Illegal wood in PNSD and Yavarí Tapiche

One Step Forward, Two Steps Back: Romania’s New Timber Traceability System Removes Public Transparency

On January 31, Romania released a new electronic timber traceability system, an important step in its transition to a fully digital forest sector. Unfortunately, the new system has inexplicably removed all public transparency.

Following years of intense public pressure on the government to end the rampant illegal logging that is plaguing the country, the new SUMAL 2.0 traceability system promises unprecedented digital coverage of all aspects of timber supply chains, from forest management, inventories, harvest, transport, and processing. The new digital system transitions Romania’s timber sector away from a widely abused paper-based permit and management system, with the tantalizing promise of untangling many of the Byzantine administrative processes faced by companies.

Romanian law requires public transparency of a wide range of forest sector information. Prior to the release of Sumal 2.0, the government published data from the original version of SUMAL to Romania’s Forest Inspector website and mobile app, which provided Romania’s people with real-time data about harvest authorizations and timber transports; the app had thousands of daily users. The release of SUMAL 2.0 had promised that a new range of data would be made transparent, including links between transport and forest permits, authorized boundaries of valid permits, the GPS tracks followed by trucks, and photos of each loaded vehicle. However, instead of making new data available, the government stopped publishing data altogether.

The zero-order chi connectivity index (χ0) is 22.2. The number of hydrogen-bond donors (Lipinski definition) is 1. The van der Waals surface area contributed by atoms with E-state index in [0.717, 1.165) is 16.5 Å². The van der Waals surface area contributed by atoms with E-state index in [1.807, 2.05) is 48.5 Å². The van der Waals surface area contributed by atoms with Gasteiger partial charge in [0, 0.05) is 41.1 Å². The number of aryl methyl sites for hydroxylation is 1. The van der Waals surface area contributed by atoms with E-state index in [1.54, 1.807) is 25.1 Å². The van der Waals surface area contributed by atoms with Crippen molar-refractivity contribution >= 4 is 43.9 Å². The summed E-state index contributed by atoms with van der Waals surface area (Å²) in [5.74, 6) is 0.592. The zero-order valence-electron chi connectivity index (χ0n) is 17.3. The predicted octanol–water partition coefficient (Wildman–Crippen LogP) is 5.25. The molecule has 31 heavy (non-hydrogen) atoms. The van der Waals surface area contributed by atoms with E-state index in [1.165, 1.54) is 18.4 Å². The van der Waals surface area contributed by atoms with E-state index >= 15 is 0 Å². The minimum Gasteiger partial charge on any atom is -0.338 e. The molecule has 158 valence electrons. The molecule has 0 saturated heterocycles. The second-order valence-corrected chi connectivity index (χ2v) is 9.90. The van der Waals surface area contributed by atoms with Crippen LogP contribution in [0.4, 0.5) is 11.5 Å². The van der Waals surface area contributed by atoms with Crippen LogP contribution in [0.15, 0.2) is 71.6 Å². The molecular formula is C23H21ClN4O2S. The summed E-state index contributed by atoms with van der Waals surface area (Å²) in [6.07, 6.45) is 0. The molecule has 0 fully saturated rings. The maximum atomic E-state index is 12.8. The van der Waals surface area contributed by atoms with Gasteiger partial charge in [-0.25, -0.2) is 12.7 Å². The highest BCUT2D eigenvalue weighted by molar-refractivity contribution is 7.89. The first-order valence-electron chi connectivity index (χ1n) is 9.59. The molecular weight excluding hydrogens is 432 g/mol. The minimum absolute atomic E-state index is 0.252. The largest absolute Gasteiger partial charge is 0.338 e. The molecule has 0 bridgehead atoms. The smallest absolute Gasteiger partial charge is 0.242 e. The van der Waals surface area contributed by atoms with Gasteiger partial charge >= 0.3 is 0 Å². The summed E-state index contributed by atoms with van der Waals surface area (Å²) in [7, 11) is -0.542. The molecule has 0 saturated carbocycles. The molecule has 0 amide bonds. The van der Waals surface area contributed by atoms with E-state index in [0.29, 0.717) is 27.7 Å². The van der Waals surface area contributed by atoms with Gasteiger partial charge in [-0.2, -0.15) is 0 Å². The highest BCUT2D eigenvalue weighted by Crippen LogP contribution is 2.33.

There is a good reason why Romanian law mandates public transparency of timber sector data – as a tool to combat corruption. Despite numerous massive protests by Romanians and intense scrutiny from the European Union (EU), Romania was once again found to be the most corrupt country in the EU in 2020 by Transparency International, tied with Hungary and Bulgaria. In fact, Romania had the same score it had in 2012, showing a disturbing lack of progress in fighting corruption.

In areas where local corruption exists, mafia groups can exert pressure on police and judges through a combination of bribery and threats of violence. In the past few years, six forest rangers have been murdered in Romania, and at least 650 violent incidents against rangers have been reported. Transparency brings thousands of new eyes to bear in support of law enforcement, making it more difficult to cut illegally and sell stolen timber.

Alexander von Bismarck, Executive Director of the nonprofit Environmental Investigation Agency (EIA), said, “If and only if Romania’s government returns public transparency to the country’s forest sector data, the new SUMAL 2.0 system can stand as a model for innovative, participatory, and effective forest management. Without this transparency, however, the government risks exacerbating an already dire illegal logging crisis.”

EIA urges the Romanian government to immediately restore transparency to its forest sector in order to fight the destruction of the largest and most diverse primary forests in the European Union.